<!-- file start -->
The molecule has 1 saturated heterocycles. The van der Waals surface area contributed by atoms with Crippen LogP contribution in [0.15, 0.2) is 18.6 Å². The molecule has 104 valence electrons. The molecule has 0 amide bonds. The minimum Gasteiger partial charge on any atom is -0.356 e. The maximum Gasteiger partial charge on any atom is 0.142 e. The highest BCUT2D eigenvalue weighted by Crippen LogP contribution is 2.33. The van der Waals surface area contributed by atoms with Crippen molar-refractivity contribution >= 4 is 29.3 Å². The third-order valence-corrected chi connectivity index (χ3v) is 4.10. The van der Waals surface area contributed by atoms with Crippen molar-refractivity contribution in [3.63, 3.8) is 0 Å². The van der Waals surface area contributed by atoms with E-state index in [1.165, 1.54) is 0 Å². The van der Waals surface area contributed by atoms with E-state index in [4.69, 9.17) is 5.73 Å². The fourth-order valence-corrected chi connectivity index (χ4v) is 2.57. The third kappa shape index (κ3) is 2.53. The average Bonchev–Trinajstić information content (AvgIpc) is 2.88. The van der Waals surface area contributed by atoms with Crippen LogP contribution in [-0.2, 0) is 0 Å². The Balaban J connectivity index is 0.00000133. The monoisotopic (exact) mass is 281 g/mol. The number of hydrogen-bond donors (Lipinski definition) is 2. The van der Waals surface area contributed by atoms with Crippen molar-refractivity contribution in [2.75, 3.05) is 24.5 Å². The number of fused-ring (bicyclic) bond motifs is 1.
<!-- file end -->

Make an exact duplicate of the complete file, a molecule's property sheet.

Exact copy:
The molecule has 1 saturated heterocycles. The van der Waals surface area contributed by atoms with Crippen LogP contribution in [0.15, 0.2) is 18.6 Å². The molecule has 104 valence electrons. The molecule has 0 amide bonds. The minimum Gasteiger partial charge on any atom is -0.356 e. The maximum Gasteiger partial charge on any atom is 0.142 e. The highest BCUT2D eigenvalue weighted by Crippen LogP contribution is 2.33. The van der Waals surface area contributed by atoms with Crippen molar-refractivity contribution >= 4 is 29.3 Å². The third-order valence-corrected chi connectivity index (χ3v) is 4.10. The van der Waals surface area contributed by atoms with Crippen molar-refractivity contribution in [3.63, 3.8) is 0 Å². The van der Waals surface area contributed by atoms with E-state index in [1.165, 1.54) is 0 Å². The van der Waals surface area contributed by atoms with E-state index in [4.69, 9.17) is 5.73 Å². The fourth-order valence-corrected chi connectivity index (χ4v) is 2.57. The third kappa shape index (κ3) is 2.53. The average Bonchev–Trinajstić information content (AvgIpc) is 2.88. The van der Waals surface area contributed by atoms with Crippen LogP contribution in [-0.2, 0) is 0 Å². The Balaban J connectivity index is 0.00000133. The monoisotopic (exact) mass is 281 g/mol. The number of hydrogen-bond donors (Lipinski definition) is 2. The van der Waals surface area contributed by atoms with Crippen molar-refractivity contribution in [2.75, 3.05) is 24.5 Å². The number of fused-ring (bicyclic) bond motifs is 1.